To read a more elaborate session report: Click here

Day 5 : Addressing Gender-Based Violence

On Day 5, ElsaMarie D’Silva delivered a compelling presentation on Gender-based Violence (GBV) and introduced the innovative Safe City platform. Drawing from her personal experiences, ElsaMarie shared the triggering moment of the Delhi gang rape incident, leading her to confront suppressed encounters with GBV. Recognizing a significant data gap, she emphasized the multifaceted nature of GBV, encompassing physical, verbal, and technological dimensions.

ElsaMarie shed light on technology-facilitated GBV and highlighted the normalization of violence, challenging societal acceptance. Addressing GBV’s broader context within patriarchal structures, she referred to alarming statistics on gender disparities in India. The birth of Safe City, a global crowd-mapping platform, aimed to bridge the data gap, raise awareness, and empower communities. ElsaMarie illustrated Safe City’s impact through case studies, emphasizing community-driven changes and youth empowerment against GBV. The presentation urged a collective effort to combat GBV and create safer spaces globally.

To read a more elaborate session report: Click here

Adv. Dr. Shalu Nigam delivered a presentation on Gender-Based Violence (GBV), focusing on the intricate gender dynamics within Indian courtrooms. Dr. Nigam highlighted the challenges women face in seeking justice, discussed recent initiatives like the Supreme Court’s handbook combating gender stereotypes, and emphasized the need for holistic approaches to eliminate gender biases in the legal system.

Acknowledging the significant role of the Indian women’s movement in addressing GBV through lawmaking, Dr. Nigam introduced the Supreme Court’s handbook, emphasizing its focus on reshaping language to combat gender biases within courtrooms. She provided examples of proposed language changes to challenge stereotypes and foster inclusivity.

The presentation addressed underrepresentation of women in the judiciary and the challenges women encounter in the legal profession. Dr. Nigam emphasized the importance of systemic reforms, increased awareness, and inclusivity to create a more equitable legal environment for women. She illustrated nuanced gender dynamics within courtrooms through specific legal cases, highlighting the complex interplay of societal norms and legal judgments.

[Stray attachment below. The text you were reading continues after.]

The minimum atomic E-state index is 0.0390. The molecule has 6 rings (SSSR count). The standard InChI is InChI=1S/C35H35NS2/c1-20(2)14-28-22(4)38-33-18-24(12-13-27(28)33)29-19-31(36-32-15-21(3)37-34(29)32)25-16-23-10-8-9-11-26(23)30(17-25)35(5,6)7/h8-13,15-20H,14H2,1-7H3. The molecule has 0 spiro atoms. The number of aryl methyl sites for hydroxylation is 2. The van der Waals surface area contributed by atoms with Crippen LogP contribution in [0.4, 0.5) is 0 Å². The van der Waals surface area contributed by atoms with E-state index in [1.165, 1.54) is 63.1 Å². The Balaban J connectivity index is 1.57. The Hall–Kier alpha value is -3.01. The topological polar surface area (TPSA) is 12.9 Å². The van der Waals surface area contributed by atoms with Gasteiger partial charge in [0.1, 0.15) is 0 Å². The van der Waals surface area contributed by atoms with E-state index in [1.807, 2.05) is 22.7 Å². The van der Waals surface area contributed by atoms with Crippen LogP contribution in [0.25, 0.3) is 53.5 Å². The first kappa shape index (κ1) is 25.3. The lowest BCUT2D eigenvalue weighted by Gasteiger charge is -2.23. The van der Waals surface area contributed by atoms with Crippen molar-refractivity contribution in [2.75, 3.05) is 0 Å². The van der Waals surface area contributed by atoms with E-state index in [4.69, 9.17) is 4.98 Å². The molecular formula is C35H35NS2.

While recognizing positive legal developments, Dr. Nigam stressed the need for comprehensive reforms beyond linguistic changes, demanding urgent attention to systemic issues. Her presentation underscored the imperative for a holistic approach to transform gender dynamics within Indian courtrooms.

To read a more elaborate session report: Click here

Day 6 : Valedictory Session

Professor Vina Vaswani’s distinguished address emphasized the enduring importance of meticulous documentation for continuous learning and professional growth. Sharing her journey as the first female forensic medicine practitioner in Karnataka, Professor Vaswani discussed the historical lacuna in recognizing women’s rights and the marginalized transgender community.

Transitioning to the cohort, she commended its success, attributing it to the diverse participants. Professor Vaswani passionately advocated for lifelong learning, envisioning the cohort’s potential to establish best-practice guidelines. Discussing forensic medicine challenges, she highlighted flaws in addressing injuries from domestic violence, emphasizing the need for a holistic approach. Sharing experiences of bias within the police force, she championed foreseeability in the legal system and discussed the pitfalls of social media.

Concluding with a call for introspection and action, Professor Vaswani urged participants to contribute to advancing human rights, particularly for women and girls. Her insightful presentation explored biases in forensic medicine and the legal system, emphasizing the role of education and awareness in reshaping societal norms.

To read a more elaborate session report: Click here

Acknowledgment: This event report is written by Tanu Paliwal

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    IMPRI, a startup research think tank, is a platform for pro-active, independent, non-partisan and policy-based research. It contributes to debates and deliberations for action-based solutions to a host of strategic issues. IMPRI is committed to democracy, mobilization and community building.